Many lawyers, law professors, and judges have to talk to the press (print and online news writers and reporters) at some time in their careers. Sometimes reporters just want some background information, facts checked, or some legal procedural step clarified. But sometimes, the lawyer IS the story, or at least the only story the news-writer has access to.
What do you do and say if your client is a party to a news-worthy case? More to the point, what do you say if you’re a new lawyer and you’ve not yet been battle scarred by badly written, inaccurate, misspelled, and potentially harmful (to your client) news stories?
Aside from the fact that “the press” can be your friend and that we all like to READ news stories, what are some of those tried and true lessons our parents would have taught us if they held high-profile legal jobs:
1) First and foremost, for Oregon attorneys: Please speak to the OSB PLF for any advice they can provide, which can be a lot. (Law librarians refer lawyers to their PLF all the time – we love the PLF! Well, it’s law librarian-love, but that’s not such a bad thing, is it?)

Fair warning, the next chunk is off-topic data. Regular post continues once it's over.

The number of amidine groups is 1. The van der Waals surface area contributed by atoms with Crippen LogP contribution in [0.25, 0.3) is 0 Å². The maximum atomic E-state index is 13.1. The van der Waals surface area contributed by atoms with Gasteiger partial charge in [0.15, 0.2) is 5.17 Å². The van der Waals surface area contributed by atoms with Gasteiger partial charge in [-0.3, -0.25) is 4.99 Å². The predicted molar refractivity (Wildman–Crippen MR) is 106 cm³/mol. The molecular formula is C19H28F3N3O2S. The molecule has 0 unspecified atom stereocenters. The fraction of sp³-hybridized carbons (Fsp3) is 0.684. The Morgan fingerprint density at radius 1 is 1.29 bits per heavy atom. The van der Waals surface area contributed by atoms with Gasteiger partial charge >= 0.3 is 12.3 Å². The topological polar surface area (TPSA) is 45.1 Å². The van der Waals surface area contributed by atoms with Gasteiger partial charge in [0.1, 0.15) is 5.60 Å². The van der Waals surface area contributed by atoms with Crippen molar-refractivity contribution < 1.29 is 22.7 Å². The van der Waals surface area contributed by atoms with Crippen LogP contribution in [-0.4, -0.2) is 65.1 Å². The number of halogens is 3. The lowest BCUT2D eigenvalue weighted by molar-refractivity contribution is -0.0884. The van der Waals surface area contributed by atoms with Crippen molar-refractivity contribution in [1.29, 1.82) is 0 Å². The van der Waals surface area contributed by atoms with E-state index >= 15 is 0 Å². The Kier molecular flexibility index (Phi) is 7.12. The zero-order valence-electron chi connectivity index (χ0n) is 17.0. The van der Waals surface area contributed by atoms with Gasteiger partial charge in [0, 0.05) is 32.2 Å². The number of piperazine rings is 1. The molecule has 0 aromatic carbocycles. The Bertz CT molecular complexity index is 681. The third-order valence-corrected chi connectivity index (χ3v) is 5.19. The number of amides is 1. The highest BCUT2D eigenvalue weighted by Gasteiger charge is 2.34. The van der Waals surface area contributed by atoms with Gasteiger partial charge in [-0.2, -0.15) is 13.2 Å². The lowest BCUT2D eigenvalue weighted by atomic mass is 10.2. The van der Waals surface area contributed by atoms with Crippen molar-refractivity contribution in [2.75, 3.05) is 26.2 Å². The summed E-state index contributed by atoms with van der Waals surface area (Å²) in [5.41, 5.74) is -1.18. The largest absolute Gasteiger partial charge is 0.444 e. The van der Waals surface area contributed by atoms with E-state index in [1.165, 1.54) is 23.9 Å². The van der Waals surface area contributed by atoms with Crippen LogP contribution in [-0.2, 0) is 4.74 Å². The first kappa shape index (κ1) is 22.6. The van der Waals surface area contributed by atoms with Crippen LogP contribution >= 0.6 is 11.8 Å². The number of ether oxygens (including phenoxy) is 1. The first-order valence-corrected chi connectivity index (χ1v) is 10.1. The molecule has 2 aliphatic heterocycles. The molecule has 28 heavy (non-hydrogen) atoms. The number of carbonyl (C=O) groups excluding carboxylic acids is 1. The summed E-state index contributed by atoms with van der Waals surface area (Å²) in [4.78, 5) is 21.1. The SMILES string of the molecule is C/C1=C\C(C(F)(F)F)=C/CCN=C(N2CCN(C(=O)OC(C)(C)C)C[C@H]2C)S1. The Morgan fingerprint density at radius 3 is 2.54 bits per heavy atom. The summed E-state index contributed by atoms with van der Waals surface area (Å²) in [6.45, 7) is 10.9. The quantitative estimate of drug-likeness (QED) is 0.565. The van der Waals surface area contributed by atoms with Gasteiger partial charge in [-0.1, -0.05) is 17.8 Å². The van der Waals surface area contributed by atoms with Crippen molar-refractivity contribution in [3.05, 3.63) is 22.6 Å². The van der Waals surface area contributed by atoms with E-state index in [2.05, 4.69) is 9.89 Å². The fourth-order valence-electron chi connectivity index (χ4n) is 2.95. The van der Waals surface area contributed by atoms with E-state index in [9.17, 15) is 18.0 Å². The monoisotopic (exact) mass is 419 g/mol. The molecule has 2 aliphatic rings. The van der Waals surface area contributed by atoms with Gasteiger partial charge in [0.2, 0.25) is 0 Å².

2) Second: Talk to media-savvy colleagues for their stories and advice.
3) Third: Find a quiet moment and do some reading. These are just a few titles available from the ABA (and possibly your local law library). Other publishers have additional titles.
a) Free Press and the Illusion of Prejudice, by Thomas B. Kelley, ABA 2003
b) In the Court of Public Opinion: Winning Strategies for Litigation Communications, 2nd ed., by James F. Haggerty, ABA 2009
c) Lawyers and Reporters, by Robert L. Rothman, ABA 2000
d) Prosecuting and Defending Popular Public Figures, by Daniel Small, ABA 2003
e) Public Relations for Lawyers, by Elizabeth Lampert, Richard S. Levick, ABA 2004
f) Talking to the Press and Making Them Listen, by Skyler Bentsen and Daniel Scardino, ABA 2005
4) A few years ago (March 10, 2004, to be exact) the Washington County Bar Association held a CLE entitled: “What to do when the media up. Run? Hide? Or Grab the Mic! A look at the OregonPress/Broadcaster/Bar Guidelines, Reporters Shield Law and Access to Courts.” (Print copy available at the Washington County Law Library.)